War film '1917' stuns Golden Globes

War film '1917' stuns Golden Globes

LOS ANGELES - Agence France-Presse
War film 1917 stuns Golden Globes

War epic "1917" shocked the Golden Globes on Jan. 5 by claiming the top prize for best drama film, while Quentin Tarantino's "Once Upon a Time... in Hollywood" won comedy honors, boosting their prospects for next month's Oscars.

"Once Upon a Time..." -- an homage to 1960s Tinseltown -- won the most awards on the night with three prizes, while Martin Scorsese's much-vaunted Netflix crime saga "The Irishman" went home empty-handed.

The Globes are the first major awards gala of the year, in a packed season that ends with the Academy Awards in just over a month's time, so Sunday's winners will hope to capitalize on some much-needed momentum.

"1917" follows two British soldiers through the trenches in World War I, and is filmed to look like one continuous, two-hour-long shot.

"Goodness me, that is a big surprise," said stunned filmmaker Sam Mendes, who bested Scorsese and Tarantino in the crowded best director category.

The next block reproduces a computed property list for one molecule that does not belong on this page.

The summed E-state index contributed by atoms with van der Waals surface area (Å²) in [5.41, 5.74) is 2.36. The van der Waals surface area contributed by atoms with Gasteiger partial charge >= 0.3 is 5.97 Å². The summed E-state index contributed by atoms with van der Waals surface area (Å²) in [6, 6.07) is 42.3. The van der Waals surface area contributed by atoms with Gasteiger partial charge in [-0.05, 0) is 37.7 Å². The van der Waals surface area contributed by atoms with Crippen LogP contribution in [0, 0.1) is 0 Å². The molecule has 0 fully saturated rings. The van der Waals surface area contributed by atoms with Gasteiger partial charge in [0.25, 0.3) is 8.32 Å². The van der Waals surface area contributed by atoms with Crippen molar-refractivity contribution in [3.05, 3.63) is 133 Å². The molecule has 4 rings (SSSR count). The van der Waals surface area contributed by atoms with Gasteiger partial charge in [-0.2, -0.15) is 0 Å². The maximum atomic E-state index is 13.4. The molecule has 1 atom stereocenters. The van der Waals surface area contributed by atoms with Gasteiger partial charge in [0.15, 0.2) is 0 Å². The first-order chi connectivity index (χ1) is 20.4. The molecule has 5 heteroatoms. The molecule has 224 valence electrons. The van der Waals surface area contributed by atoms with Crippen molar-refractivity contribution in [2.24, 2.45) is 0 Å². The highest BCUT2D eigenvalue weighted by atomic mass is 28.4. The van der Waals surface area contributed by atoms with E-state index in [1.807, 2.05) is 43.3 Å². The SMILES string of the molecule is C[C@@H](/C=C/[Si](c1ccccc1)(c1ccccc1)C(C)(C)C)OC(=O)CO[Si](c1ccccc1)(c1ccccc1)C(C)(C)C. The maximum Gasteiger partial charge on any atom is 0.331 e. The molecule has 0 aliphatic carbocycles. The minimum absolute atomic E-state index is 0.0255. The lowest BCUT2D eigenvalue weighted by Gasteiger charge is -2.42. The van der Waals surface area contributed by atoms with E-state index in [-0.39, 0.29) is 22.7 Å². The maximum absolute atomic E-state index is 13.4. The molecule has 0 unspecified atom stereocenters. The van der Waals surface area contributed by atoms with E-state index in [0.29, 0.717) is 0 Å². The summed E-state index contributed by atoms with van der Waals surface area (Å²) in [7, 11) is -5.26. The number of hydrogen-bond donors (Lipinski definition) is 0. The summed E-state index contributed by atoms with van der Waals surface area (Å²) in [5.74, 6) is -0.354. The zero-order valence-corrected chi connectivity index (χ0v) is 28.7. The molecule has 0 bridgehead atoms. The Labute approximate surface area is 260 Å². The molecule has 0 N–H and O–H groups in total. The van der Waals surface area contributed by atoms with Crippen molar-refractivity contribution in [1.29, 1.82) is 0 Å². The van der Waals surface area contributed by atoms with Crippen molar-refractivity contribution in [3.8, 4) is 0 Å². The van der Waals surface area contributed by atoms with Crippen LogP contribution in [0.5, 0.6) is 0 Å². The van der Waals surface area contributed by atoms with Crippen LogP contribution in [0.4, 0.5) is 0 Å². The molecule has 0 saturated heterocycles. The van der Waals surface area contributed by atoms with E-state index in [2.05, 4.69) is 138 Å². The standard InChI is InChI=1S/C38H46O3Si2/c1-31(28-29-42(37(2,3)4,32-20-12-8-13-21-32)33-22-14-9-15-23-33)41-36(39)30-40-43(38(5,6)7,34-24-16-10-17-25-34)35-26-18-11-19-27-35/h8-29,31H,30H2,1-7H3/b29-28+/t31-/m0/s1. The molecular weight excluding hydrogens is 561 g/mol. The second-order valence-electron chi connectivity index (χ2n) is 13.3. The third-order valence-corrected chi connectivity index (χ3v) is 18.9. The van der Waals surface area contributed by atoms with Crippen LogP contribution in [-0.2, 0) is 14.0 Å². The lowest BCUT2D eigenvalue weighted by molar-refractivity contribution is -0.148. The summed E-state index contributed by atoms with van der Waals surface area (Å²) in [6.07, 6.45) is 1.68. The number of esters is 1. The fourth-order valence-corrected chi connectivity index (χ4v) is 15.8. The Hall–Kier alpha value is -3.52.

"Can I just say there's not one director in this room, not one director in the world that is not in the shadow of Martin Scorsese? I just have to say that," he added to loud applause.

Tarantino won the best screenplay award, and Brad Pitt took home best supporting actor honors for his role as a loyal stuntman to Leonardo DiCaprio's character in the film.

"I also have to thank my partner in crime, LDC," said Pitt.

"I wouldn't be here without you, man... I would have shared the raft, though," he added, referring to the closing scene of "Titanic."

"Once Upon a Time..." clearly resonated with the 90-odd members of the Hollywood Foreign Press Association (HFPA), which doles out the prizes, but other films made their mark.